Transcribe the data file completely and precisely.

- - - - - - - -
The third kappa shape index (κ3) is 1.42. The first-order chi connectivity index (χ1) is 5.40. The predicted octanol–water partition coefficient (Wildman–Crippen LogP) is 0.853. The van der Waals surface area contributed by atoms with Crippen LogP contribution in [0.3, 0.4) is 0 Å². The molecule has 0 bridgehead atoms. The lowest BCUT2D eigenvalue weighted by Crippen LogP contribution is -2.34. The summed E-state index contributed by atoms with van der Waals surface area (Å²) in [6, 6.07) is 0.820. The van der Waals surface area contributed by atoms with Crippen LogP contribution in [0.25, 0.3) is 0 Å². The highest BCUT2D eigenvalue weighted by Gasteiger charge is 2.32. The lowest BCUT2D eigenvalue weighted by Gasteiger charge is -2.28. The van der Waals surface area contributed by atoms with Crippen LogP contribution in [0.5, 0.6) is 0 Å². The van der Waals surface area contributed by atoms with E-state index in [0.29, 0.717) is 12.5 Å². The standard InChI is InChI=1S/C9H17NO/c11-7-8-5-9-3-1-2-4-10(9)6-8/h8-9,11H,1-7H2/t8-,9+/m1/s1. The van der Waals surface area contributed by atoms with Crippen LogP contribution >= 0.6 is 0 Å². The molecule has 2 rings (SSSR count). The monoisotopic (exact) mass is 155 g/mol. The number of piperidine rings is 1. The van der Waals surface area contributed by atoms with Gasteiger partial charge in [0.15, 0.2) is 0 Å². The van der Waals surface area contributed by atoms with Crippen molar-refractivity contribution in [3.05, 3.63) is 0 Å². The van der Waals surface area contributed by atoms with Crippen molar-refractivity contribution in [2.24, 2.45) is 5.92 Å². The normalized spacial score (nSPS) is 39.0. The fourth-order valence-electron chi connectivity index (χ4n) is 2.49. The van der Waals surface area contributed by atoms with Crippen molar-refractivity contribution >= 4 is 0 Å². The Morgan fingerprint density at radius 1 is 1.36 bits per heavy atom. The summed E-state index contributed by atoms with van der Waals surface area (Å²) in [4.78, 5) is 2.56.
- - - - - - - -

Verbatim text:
The third kappa shape index (κ3) is 1.42. The first-order chi connectivity index (χ1) is 5.40. The predicted octanol–water partition coefficient (Wildman–Crippen LogP) is 0.853. The van der Waals surface area contributed by atoms with Crippen LogP contribution in [0.3, 0.4) is 0 Å². The molecule has 0 bridgehead atoms. The lowest BCUT2D eigenvalue weighted by Crippen LogP contribution is -2.34. The summed E-state index contributed by atoms with van der Waals surface area (Å²) in [6, 6.07) is 0.820. The van der Waals surface area contributed by atoms with Crippen LogP contribution in [0.25, 0.3) is 0 Å². The highest BCUT2D eigenvalue weighted by Gasteiger charge is 2.32. The lowest BCUT2D eigenvalue weighted by Gasteiger charge is -2.28. The van der Waals surface area contributed by atoms with Crippen LogP contribution in [0.5, 0.6) is 0 Å². The van der Waals surface area contributed by atoms with E-state index in [0.29, 0.717) is 12.5 Å². The standard InChI is InChI=1S/C9H17NO/c11-7-8-5-9-3-1-2-4-10(9)6-8/h8-9,11H,1-7H2/t8-,9+/m1/s1. The van der Waals surface area contributed by atoms with Crippen LogP contribution >= 0.6 is 0 Å². The molecule has 2 rings (SSSR count). The monoisotopic (exact) mass is 155 g/mol. The number of piperidine rings is 1. The van der Waals surface area contributed by atoms with Gasteiger partial charge in [0.15, 0.2) is 0 Å². The van der Waals surface area contributed by atoms with Crippen molar-refractivity contribution in [3.05, 3.63) is 0 Å². The van der Waals surface area contributed by atoms with Crippen molar-refractivity contribution in [2.24, 2.45) is 5.92 Å². The normalized spacial score (nSPS) is 39.0. The fourth-order valence-electron chi connectivity index (χ4n) is 2.49. The van der Waals surface area contributed by atoms with Crippen molar-refractivity contribution >= 4 is 0 Å². The Morgan fingerprint density at radius 1 is 1.36 bits per heavy atom. The summed E-state index contributed by atoms with van der Waals surface area (Å²) in [4.78, 5) is 2.56.